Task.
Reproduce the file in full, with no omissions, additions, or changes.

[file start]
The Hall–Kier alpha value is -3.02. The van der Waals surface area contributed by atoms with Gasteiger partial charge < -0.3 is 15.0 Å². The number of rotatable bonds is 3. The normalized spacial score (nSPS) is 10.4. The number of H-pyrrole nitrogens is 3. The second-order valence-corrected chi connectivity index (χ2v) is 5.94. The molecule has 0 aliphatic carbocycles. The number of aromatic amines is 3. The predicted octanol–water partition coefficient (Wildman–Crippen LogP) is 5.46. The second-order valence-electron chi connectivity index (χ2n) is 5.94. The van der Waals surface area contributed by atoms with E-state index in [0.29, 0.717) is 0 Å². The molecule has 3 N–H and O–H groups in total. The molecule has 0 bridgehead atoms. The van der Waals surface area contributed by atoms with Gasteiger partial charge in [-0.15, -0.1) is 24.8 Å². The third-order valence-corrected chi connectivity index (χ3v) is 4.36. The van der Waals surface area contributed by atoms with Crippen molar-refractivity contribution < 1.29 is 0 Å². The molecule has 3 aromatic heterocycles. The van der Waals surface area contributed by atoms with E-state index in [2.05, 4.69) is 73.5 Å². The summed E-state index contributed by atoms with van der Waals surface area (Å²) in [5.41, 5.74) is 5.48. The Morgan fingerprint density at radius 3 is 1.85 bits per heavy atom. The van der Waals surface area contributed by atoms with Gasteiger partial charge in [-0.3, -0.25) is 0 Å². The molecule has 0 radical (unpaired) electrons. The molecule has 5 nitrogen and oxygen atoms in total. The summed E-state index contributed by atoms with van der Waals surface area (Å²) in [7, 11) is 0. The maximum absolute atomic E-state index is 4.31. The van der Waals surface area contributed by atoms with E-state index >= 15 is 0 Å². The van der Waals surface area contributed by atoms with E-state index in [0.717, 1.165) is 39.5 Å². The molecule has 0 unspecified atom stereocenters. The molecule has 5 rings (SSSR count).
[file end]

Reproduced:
The Hall–Kier alpha value is -3.02. The van der Waals surface area contributed by atoms with Gasteiger partial charge < -0.3 is 15.0 Å². The number of rotatable bonds is 3. The normalized spacial score (nSPS) is 10.4. The number of H-pyrrole nitrogens is 3. The second-order valence-corrected chi connectivity index (χ2v) is 5.94. The molecule has 0 aliphatic carbocycles. The number of aromatic amines is 3. The predicted octanol–water partition coefficient (Wildman–Crippen LogP) is 5.46. The second-order valence-electron chi connectivity index (χ2n) is 5.94. The van der Waals surface area contributed by atoms with E-state index in [0.29, 0.717) is 0 Å². The molecule has 3 N–H and O–H groups in total. The molecule has 0 bridgehead atoms. The van der Waals surface area contributed by atoms with Gasteiger partial charge in [-0.15, -0.1) is 24.8 Å². The third-order valence-corrected chi connectivity index (χ3v) is 4.36. The van der Waals surface area contributed by atoms with Crippen molar-refractivity contribution < 1.29 is 0 Å². The molecule has 3 aromatic heterocycles. The van der Waals surface area contributed by atoms with E-state index in [2.05, 4.69) is 73.5 Å². The summed E-state index contributed by atoms with van der Waals surface area (Å²) in [5.41, 5.74) is 5.48. The Morgan fingerprint density at radius 3 is 1.85 bits per heavy atom. The van der Waals surface area contributed by atoms with Gasteiger partial charge in [-0.3, -0.25) is 0 Å². The molecule has 0 radical (unpaired) electrons. The molecule has 5 nitrogen and oxygen atoms in total. The summed E-state index contributed by atoms with van der Waals surface area (Å²) in [7, 11) is 0. The maximum absolute atomic E-state index is 4.31. The van der Waals surface area contributed by atoms with E-state index >= 15 is 0 Å². The van der Waals surface area contributed by atoms with E-state index in [0.717, 1.165) is 39.5 Å². The molecule has 0 unspecified atom stereocenters. The molecule has 5 rings (SSSR count).